Bike Lanes Appear on Myra Avenue

9_21_09__myra_3.jpgAll Photos by Joe Linton. View more at the end of the article, after the jump.

On the L.A. Department of Transportation’s (LADOT’s) June 2009 Bike Lanes Project Status report, made famous for Reseda Boulevard bike lane issues,
line 10 gives a status on new bike lanes planned for Myra Avenue from
Fountain Avenue to Santa Monica Boulevard. The project length is
specified as 2300 feet, just under half a mile.

Web research revealed that these lanes, located in City Council
President Eric Garcetti’s district, don’t appear in the city’s approved
1996 Bicycle Master Plan facility lists or maps. They do already appear as existing bike lanes in the new draft maps for the city Bike Plan update underway. A quick look at online aerial photos didn’t reveal any bike lanes yet, but these aerials are never entirely up to date.

Many bicyclists already know this stretch of Myra to be a useful
route. Cyclists use the street to avoid crossing Sunset Boulevard. Myra
goes beneath Sunset at a stately 1929 historic bridge. The street is
relatively flat, low-lying and curves gently… because it’s actually a
creek: Arroyo de la Sacatela or Sacatela Creek. The creek now runs
underground in a concrete culvert… but that’s yet another story.

A Thursday afternoon visit to Myra Avenue showed that the LADOT has
already quietly implemented the bike lanes. They’re already
very much in use, too, even before Streetsblog broke the story. In a
visit that took less than 20 minutes, three different lone cyclists
were observed using the lanes. All three were females, and appeared to
be utilitarian transportation cyclists. 

In the concrete roadbed there are telltale scrape marks that make it clear that this is a road diet.
That’s a street treatment where four travel lanes (two in each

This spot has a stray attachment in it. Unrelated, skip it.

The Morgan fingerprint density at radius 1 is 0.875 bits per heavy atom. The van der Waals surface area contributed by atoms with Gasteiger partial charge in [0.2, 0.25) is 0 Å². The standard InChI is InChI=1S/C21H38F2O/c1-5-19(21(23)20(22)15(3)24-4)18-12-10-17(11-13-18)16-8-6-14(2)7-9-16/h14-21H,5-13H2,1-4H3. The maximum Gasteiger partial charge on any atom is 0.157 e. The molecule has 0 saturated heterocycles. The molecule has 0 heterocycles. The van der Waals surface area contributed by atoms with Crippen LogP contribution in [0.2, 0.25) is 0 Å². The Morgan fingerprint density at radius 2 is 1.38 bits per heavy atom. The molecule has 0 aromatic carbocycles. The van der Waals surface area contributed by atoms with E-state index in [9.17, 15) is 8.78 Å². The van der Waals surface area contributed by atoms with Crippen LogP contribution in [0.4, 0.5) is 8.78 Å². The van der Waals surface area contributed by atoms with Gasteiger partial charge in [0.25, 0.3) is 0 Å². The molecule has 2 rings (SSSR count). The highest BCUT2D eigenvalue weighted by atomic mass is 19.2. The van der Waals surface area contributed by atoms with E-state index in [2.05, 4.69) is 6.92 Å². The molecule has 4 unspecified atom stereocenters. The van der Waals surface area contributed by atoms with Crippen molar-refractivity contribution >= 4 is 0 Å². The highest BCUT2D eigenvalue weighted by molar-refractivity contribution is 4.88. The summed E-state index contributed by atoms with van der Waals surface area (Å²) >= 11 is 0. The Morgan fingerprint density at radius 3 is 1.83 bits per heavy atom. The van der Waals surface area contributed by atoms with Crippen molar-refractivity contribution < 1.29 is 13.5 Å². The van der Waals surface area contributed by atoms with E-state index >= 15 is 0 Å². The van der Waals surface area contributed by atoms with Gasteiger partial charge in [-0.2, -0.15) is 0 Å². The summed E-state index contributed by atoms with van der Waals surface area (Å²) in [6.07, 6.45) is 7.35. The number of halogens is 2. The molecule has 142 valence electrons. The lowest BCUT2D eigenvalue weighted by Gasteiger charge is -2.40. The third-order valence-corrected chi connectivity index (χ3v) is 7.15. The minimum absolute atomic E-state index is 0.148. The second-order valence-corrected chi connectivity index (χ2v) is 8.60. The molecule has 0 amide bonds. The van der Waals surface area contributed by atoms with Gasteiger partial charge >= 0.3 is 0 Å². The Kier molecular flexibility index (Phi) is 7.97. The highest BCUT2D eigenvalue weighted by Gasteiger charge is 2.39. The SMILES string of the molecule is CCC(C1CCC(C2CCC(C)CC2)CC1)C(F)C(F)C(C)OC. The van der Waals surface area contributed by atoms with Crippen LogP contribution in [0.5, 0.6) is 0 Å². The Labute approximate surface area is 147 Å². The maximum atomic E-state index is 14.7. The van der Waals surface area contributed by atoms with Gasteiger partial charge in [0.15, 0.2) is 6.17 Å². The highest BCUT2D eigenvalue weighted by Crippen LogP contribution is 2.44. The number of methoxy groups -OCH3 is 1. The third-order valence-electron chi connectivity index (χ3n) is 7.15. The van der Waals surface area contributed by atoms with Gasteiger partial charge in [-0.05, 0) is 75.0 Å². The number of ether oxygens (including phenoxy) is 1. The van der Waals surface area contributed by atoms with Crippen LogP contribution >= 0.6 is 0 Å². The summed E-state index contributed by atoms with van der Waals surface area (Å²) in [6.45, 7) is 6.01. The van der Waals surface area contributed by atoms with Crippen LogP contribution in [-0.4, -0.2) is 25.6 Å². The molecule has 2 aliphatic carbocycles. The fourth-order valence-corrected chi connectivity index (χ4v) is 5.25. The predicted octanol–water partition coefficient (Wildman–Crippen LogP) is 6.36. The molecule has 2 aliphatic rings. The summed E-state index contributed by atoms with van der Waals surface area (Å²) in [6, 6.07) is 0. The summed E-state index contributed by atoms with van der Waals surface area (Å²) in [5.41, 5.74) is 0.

direction) are reduced to three lanes (one in each direction, with a
two-way turn lane in the middle.) The space from the eliminated lane
can be used to create wide outer lanes or bike lanes. This reduction in
the number of lanes can actually produce a more efficient street,
especially in places where cars make plenty of turns into driveways.
The 3-lane road tends to create a street that better serves local
activity, while the 4-lane street tends to better serve cars cutting
through. This sort of lane reduction has been done in a number of
locations in Los Angeles, sometimes without bike lanes (for example on
Boyle Avenue between 4th Street and Whittier Boulevard) and sometimes
with bike lanes (for example on Silver Lake Boulevard between Berkeley
Avenue and Sunset.)  Either of these treatments makes the street better
for bicyclists.

Though it’s already in use – and drivers and bicyclists are using 
it as intended, each keeping to his or her own lane – it appears that
the project isn’t quite finished. Though there are bike lane signs on
posts, there aren’t yet any markings on the street that designate the
narrow outer lane as a bike lane. These are probably coming soon.

Imagining the future, as bicyclists, communities and the city
work together to build a truly bike-friendly city (one can dream, no?),
one wonders how the Myra  lanes will fit into a cohesive bike
network. With Myra, there are now three bike lanes in this area; Sunset
and Griffith Park Boulevard are the others. All three of these are
within spitting distance of each other, but none of the three actually
intersect yet. They could perhaps someday connect via sort of bike
route on Effie Street and perhaps road diets on Fountain Avenue and
Santa Monica Boulevard. 

New bike lanes are wonderful whether they get cyclists from one end
of the valley to the other, or just from one side of Sunset to the
other. The new Myra lanes should be ridden, enjoyed and celebrated!





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